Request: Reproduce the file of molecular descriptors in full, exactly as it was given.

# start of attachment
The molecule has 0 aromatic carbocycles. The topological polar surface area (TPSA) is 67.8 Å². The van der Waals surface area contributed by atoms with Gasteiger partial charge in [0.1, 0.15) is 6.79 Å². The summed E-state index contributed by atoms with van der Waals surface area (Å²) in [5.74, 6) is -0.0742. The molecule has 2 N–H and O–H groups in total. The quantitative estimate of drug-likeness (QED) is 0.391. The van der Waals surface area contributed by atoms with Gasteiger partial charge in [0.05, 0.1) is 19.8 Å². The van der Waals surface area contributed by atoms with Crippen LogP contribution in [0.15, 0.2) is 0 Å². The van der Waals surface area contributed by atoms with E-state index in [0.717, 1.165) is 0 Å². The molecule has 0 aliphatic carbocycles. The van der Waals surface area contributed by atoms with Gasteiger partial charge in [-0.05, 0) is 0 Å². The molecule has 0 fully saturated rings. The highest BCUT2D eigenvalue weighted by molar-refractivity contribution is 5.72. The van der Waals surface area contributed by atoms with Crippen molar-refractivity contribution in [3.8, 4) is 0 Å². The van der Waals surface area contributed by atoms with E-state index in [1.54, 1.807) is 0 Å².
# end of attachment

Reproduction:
The molecule has 0 aromatic carbocycles. The topological polar surface area (TPSA) is 67.8 Å². The van der Waals surface area contributed by atoms with Gasteiger partial charge in [0.1, 0.15) is 6.79 Å². The summed E-state index contributed by atoms with van der Waals surface area (Å²) in [5.74, 6) is -0.0742. The molecule has 2 N–H and O–H groups in total. The quantitative estimate of drug-likeness (QED) is 0.391. The van der Waals surface area contributed by atoms with Gasteiger partial charge in [0.05, 0.1) is 19.8 Å². The van der Waals surface area contributed by atoms with Crippen LogP contribution in [0.15, 0.2) is 0 Å². The van der Waals surface area contributed by atoms with E-state index in [0.717, 1.165) is 0 Å². The molecule has 0 aliphatic carbocycles. The van der Waals surface area contributed by atoms with Gasteiger partial charge in [-0.05, 0) is 0 Å². The molecule has 0 fully saturated rings. The highest BCUT2D eigenvalue weighted by molar-refractivity contribution is 5.72. The van der Waals surface area contributed by atoms with Crippen molar-refractivity contribution in [3.8, 4) is 0 Å². The van der Waals surface area contributed by atoms with E-state index in [1.54, 1.807) is 0 Å².